Three months after losing a US Senate special election in which he was hammered for his opposition to gun control measures, Republican Gabriel E. Gomez has changed his stance, now saying he supports a federal ban on assault weapons and high-capacity ammunition magazines.
The former Navy SEAL, who has said he is considering another run for elective office, explained after discussion with people across the state, including his wife, and weeks of reflection, he realized his previous stance was not the right one.
“In short: on this issue Massachusetts is right, my wife Sarah is right, and I was wrong,” he wrote in a submission on the Globe’s online opinion section.
In a telephone interview today, Gomez insisted that, despite appearances, his change of heart was not political. Rather, he said, the bans would be “better for our society.”
“I’m a father and I’m a husband and I care about what’s happening on our streets. And that’s really it,” said Gomez. “It has nothing to do with whether I’m going to run or not—I’m actually looking at quite a few things in the private sector.”
Gomez lost to Democrat Edward J. Markey by 10 points in the June 25 special election to fill the seat formerly held by John F. Kerry. During the race, Markey’s most effective attacks on Gomez homed in on his opposition to the two gun control measures.
In an April interview, Gomez said he was against bans on assault weapons and high-capacity magazines, because of constitutional concerns.
“I’m a firm believer in the Second Amendment and the Bill of Rights. I don’t think you should infringe on the type of weapon somebody should buy or the number of rounds in a high-capacity magazine,” he said in an April 9 interview with the Globe.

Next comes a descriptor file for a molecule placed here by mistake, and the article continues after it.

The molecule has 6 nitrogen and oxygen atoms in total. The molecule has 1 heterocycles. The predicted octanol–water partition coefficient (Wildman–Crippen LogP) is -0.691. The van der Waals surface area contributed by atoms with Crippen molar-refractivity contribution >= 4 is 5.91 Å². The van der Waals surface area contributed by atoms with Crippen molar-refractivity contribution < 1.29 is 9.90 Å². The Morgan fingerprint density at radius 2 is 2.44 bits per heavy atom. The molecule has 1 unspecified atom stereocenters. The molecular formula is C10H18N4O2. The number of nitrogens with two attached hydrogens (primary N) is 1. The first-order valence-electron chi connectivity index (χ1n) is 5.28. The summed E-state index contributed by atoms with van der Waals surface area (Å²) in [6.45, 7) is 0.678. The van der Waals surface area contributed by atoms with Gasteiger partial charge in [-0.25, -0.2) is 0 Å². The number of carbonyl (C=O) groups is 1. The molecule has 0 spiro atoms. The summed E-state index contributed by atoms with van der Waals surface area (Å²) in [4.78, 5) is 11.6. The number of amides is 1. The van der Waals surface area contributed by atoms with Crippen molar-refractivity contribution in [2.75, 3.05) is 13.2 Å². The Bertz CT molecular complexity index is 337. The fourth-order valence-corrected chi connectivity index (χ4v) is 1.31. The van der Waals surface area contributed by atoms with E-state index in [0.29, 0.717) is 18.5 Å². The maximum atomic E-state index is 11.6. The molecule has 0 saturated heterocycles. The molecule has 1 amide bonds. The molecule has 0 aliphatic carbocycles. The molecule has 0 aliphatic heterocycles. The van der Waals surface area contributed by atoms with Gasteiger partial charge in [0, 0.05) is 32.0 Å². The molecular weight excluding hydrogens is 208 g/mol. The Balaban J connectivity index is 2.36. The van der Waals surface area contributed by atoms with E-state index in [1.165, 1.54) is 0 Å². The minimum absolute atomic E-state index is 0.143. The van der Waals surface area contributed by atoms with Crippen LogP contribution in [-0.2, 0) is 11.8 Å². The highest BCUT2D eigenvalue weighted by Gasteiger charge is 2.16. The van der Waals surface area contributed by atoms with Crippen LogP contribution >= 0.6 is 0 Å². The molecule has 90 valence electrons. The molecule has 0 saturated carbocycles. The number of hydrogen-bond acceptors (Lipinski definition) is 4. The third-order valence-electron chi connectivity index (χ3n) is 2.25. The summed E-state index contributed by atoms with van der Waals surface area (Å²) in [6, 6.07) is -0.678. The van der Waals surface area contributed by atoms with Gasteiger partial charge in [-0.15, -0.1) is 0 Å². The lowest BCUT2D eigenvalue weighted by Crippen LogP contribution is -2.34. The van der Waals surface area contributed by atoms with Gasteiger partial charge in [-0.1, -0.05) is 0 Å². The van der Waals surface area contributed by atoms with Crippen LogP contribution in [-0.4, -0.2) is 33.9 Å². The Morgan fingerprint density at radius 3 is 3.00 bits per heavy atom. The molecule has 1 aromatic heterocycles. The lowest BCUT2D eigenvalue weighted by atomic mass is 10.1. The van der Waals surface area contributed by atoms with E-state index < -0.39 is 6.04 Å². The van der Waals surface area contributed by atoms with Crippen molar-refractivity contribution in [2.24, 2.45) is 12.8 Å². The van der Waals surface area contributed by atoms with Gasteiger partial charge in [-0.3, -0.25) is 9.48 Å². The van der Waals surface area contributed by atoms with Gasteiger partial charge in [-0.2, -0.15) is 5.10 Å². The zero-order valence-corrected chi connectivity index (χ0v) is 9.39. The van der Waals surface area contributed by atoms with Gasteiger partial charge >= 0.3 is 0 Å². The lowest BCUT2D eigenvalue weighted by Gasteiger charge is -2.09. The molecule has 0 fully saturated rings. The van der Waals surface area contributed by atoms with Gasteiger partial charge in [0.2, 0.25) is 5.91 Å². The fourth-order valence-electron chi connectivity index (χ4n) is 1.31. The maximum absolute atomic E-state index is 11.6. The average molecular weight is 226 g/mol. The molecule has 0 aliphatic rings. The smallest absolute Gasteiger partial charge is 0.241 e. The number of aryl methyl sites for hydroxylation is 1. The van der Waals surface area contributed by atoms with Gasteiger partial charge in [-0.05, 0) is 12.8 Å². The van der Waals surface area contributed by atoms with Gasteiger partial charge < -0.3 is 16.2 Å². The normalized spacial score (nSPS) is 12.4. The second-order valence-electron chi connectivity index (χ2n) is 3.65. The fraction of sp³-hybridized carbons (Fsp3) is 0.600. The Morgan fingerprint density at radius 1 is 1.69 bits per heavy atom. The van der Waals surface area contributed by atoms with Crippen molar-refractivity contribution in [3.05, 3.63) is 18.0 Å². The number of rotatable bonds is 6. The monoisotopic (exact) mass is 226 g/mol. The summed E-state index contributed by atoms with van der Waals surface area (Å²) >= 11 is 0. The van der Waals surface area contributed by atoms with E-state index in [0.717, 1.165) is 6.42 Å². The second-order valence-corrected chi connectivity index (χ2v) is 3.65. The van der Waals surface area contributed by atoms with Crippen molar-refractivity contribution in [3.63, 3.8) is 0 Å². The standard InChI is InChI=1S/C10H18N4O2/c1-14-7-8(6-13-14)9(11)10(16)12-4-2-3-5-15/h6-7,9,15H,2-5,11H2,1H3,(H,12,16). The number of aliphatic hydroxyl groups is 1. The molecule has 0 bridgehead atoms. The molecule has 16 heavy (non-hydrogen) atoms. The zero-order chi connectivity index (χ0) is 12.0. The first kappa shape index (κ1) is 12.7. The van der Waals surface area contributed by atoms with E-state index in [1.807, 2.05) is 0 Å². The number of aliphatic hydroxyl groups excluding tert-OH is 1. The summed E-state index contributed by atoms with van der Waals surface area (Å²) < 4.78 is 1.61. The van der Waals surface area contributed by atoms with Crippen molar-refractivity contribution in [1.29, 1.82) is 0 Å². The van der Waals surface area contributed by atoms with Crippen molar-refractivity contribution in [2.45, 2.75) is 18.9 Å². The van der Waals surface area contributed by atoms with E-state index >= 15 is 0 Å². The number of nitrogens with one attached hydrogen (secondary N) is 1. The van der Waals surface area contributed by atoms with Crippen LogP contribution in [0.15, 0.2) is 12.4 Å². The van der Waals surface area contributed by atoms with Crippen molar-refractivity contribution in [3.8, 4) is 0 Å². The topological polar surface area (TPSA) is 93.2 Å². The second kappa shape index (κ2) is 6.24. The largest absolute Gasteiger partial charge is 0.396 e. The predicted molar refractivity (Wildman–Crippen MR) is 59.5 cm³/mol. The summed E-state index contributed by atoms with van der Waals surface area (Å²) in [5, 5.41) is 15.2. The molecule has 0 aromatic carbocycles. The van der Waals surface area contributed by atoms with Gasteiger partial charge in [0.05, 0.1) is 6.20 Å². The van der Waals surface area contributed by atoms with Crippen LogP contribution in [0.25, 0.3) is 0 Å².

But today, in the interview, he said his position had evolved over the summer.
“The more I talked to people and the more I thought about it, I don’t believe it’s an infringement on the Second Amendment like I thought initially,” the former Navy SEAL said.
Gomez, who was in Washington, D.C., last week exploring potential opportunities for public office and private-sector employment, repeatedly reiterated that his change of heart was one of conscience not politics.
“I just felt like I owed it to the voters of Massachusetts to let them know where I stand and what my evolution was,” he said.
Meanwhile, Markey’s campaign worked to raise money off of reports that Gomez is thinking about a second run against Markey in 2014.
“Ed’s opponent from the special election is thinking about coming back for another go,” a Markey adviser wrote in an e-mail to supporters today.
Markey “is fighting for common sense gun laws,” the adviser wrote, before asking for contributions to Markey’s campaign.